During his college years at Leipzig, Germany, Carl Ferdinand Wilhelm Walther faced two crucial events. The first was a spiritual crisis in which, with the help of Martin Stephan, he came to an assurance that God had justified him by his grace.
Shortly afterward, Walther nearly died from a lung disease. He had to interrupt his studies for six months while he recuperated. Those months were not wasted, though. While laid up, he read Martin Luther's works. He became absolutely convinced that Lutheran theology was correct and that the historical Lutheran statements of faith such as the Augsburg Confession and the Book of Concord needed to be fully accepted. This decision led to another crisis.
When he graduated, he tutored for a time, then was ordained and took a pastorate in the Kingdom of Saxony. However, German church leadership was embracing rationalistic views (explaining away the Scriptures and key doctrines) which rubbed against Walther's insistence that there must be complete commitment to the traditional Lutheran faith.
Walther joined 750 like-minded Lutherans and emigrated to America. Led by Martin Stephan, these Germans settled near St. Louis, Missouri. Stephan proved to be both undemocratic and a skirt-chaser. The Lutherans excommunicated him and asked Walther to take his place.
Walther accepted. He helped found the Lutheran Church's Missouri Synod, one of America's top twelve denominations. He preached many sermons, started the "log college" which grew into Concordia Seminary, and founded two church papers. Walther never deviated from his solid commitment to the written statements of the Lutherans. Again and again, he pointed his people back to the great confessions of his church. On them they must take their stand. He called one statement of faith "our dear Formula of Concord" --and meant it.
Under the heavy work load that he imposed on himself, Walther's health failed. He sailed back to Germany for a much-needed rest. He was at sea in Easter of 1860. On that voyage he wrote a hymn which was later translated into English by Anna M. Meyer. His own note says, "on the first Easter Day, April 8, 1860, on the Ocean."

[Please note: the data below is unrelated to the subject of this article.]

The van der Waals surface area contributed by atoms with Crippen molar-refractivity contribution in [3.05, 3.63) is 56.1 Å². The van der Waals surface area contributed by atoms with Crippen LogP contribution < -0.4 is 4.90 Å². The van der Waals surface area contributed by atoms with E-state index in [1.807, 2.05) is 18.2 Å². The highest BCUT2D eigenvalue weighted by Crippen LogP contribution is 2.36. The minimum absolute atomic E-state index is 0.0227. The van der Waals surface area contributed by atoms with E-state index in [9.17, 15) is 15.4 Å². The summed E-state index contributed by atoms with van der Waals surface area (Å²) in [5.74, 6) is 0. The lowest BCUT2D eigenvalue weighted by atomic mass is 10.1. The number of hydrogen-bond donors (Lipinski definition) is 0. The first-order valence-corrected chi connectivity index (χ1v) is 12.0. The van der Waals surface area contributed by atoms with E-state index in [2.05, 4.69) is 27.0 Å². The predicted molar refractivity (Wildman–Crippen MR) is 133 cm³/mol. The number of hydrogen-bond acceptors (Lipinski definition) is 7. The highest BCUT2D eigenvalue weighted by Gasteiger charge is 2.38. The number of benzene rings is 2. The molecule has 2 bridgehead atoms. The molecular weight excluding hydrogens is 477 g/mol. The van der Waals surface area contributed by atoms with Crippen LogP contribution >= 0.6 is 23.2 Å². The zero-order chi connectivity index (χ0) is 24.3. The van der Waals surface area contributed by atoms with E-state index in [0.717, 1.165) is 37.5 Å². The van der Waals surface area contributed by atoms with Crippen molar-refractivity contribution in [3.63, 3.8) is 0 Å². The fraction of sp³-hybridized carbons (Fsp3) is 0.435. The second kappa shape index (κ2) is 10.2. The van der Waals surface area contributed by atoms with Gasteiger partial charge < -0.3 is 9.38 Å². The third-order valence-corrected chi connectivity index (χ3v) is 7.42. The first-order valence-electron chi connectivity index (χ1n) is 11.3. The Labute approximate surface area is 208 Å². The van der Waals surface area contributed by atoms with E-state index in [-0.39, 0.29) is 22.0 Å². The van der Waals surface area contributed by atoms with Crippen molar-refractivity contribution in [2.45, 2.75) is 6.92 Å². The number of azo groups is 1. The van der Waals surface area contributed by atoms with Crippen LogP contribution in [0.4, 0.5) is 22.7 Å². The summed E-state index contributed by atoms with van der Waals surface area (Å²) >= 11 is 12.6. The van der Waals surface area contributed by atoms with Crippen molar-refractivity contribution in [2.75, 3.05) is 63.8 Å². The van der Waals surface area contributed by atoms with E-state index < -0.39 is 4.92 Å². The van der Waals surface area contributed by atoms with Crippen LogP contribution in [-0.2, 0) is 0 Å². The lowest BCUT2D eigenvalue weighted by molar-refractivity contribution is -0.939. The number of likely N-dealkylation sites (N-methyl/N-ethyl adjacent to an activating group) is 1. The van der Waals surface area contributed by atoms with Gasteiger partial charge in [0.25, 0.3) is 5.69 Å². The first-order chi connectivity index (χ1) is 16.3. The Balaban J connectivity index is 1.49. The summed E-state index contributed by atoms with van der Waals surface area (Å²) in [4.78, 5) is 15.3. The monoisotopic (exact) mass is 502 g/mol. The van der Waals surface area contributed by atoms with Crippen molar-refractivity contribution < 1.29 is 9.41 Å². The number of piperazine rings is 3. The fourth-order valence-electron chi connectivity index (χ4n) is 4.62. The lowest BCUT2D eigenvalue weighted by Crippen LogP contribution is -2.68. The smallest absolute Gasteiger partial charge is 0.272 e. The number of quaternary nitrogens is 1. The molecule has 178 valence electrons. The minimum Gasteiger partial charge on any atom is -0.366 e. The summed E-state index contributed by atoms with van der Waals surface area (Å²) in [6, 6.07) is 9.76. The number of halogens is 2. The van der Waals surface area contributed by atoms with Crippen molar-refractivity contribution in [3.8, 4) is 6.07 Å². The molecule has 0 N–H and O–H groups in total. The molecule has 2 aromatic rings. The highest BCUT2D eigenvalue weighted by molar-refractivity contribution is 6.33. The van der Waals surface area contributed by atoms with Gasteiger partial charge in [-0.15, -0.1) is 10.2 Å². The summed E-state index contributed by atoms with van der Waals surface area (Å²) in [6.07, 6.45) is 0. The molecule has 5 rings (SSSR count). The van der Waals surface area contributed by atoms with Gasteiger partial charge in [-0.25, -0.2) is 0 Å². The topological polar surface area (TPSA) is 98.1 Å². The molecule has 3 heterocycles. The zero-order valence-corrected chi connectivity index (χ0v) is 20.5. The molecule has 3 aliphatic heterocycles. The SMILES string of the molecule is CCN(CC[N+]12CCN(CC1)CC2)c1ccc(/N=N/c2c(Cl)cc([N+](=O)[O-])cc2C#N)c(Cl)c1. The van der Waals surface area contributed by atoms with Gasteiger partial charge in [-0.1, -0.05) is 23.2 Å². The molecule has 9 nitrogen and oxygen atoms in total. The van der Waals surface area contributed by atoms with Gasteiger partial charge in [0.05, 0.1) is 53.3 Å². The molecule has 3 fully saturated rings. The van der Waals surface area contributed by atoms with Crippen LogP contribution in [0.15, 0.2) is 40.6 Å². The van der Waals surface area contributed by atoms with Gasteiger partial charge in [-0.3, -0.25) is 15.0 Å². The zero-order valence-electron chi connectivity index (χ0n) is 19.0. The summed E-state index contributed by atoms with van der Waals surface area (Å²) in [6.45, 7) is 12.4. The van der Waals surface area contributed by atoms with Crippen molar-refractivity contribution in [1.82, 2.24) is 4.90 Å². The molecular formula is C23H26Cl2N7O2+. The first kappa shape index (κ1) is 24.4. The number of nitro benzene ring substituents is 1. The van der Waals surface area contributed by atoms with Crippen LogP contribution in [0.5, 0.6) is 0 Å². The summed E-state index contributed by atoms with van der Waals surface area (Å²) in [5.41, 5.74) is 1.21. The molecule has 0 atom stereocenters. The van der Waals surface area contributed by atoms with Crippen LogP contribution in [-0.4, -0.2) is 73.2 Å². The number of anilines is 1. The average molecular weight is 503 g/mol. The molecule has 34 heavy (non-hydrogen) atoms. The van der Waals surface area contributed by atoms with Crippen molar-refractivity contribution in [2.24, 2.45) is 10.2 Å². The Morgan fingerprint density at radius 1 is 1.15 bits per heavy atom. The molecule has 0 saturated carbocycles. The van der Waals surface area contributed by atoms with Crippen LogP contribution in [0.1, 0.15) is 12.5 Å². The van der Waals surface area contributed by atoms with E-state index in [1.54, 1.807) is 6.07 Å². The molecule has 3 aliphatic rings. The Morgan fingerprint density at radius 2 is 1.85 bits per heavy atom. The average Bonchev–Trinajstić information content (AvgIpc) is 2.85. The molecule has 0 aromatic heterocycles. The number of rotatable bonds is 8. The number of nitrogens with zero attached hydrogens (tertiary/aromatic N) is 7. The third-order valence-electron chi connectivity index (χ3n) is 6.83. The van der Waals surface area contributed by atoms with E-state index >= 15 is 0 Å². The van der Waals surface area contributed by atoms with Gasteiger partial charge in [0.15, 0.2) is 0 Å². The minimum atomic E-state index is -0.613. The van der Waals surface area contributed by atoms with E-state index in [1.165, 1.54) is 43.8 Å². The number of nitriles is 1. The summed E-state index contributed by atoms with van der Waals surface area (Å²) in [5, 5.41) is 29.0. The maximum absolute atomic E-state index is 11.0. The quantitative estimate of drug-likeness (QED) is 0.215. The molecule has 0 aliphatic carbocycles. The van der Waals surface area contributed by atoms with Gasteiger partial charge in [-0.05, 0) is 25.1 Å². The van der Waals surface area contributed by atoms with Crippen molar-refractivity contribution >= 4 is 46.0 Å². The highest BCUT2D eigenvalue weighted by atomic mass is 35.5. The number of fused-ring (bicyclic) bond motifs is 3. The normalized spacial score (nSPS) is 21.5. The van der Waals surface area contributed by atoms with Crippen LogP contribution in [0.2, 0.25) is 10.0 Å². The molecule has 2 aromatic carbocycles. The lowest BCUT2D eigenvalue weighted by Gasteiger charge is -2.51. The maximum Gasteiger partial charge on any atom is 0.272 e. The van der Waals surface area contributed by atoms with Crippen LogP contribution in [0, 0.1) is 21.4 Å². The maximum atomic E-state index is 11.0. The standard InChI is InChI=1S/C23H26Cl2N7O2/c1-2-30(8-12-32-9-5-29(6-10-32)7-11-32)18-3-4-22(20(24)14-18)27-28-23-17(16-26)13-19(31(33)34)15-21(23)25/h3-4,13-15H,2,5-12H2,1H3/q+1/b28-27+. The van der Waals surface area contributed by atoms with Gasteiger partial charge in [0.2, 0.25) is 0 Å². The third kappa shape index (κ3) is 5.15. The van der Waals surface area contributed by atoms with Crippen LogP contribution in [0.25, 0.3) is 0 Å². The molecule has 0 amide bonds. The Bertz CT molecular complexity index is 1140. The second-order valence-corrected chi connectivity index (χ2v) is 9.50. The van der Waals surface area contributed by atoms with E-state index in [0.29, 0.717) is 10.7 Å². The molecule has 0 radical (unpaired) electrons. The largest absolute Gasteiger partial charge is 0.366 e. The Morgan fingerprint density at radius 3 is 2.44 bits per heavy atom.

He's risen, He's risen, Christ Jesus, the Lord.
He opened death's prison, the Incarnate Word...
...The Foe was triumphant when on Calvary
The Lord of creation was nailed to the tree...
....But short was their triumph, the Savior arose,
And death, hell, and Satan He vanquished, His foes;
Walther returned to America. Altogether, he preached at Trinity Lutheran Church in St. Louis for forty-six years and taught at Concordia much of that time, too. He also served as president of the Missouri Synod for many years. When he died in St. Louis in 1887, he was 76 years old.
- "Carl Ferdinand Wilhelm Walther. First President of the Missouri Synod: 1847-1850 & 1864-1878." http://chi.lcms.org/presidents/pres_walther.htm
- "C.F.W. (Carl Ferdinand Wilhelm) Walther (1811-1887) Papers, c.1828-1887." http://chi.lcms.org/collections/fa/m-0004.htm
- Nafzger, Samuel. "The Lutheran Church--Missouri Synod A Brief History." http://www.lcms.org/NAFZGER.HTM
- Tappert, Theodore G., editor. Lutheran Confessional Theology in America. New York: Oxford, 1972.
- Zimmerman, Ruth. "He's Risen, He's Risen." http://www.geocities.com/~bselc/ messenger/0005/page1.html
- Various encyclopedia and internet articles.
Last updated June, 2007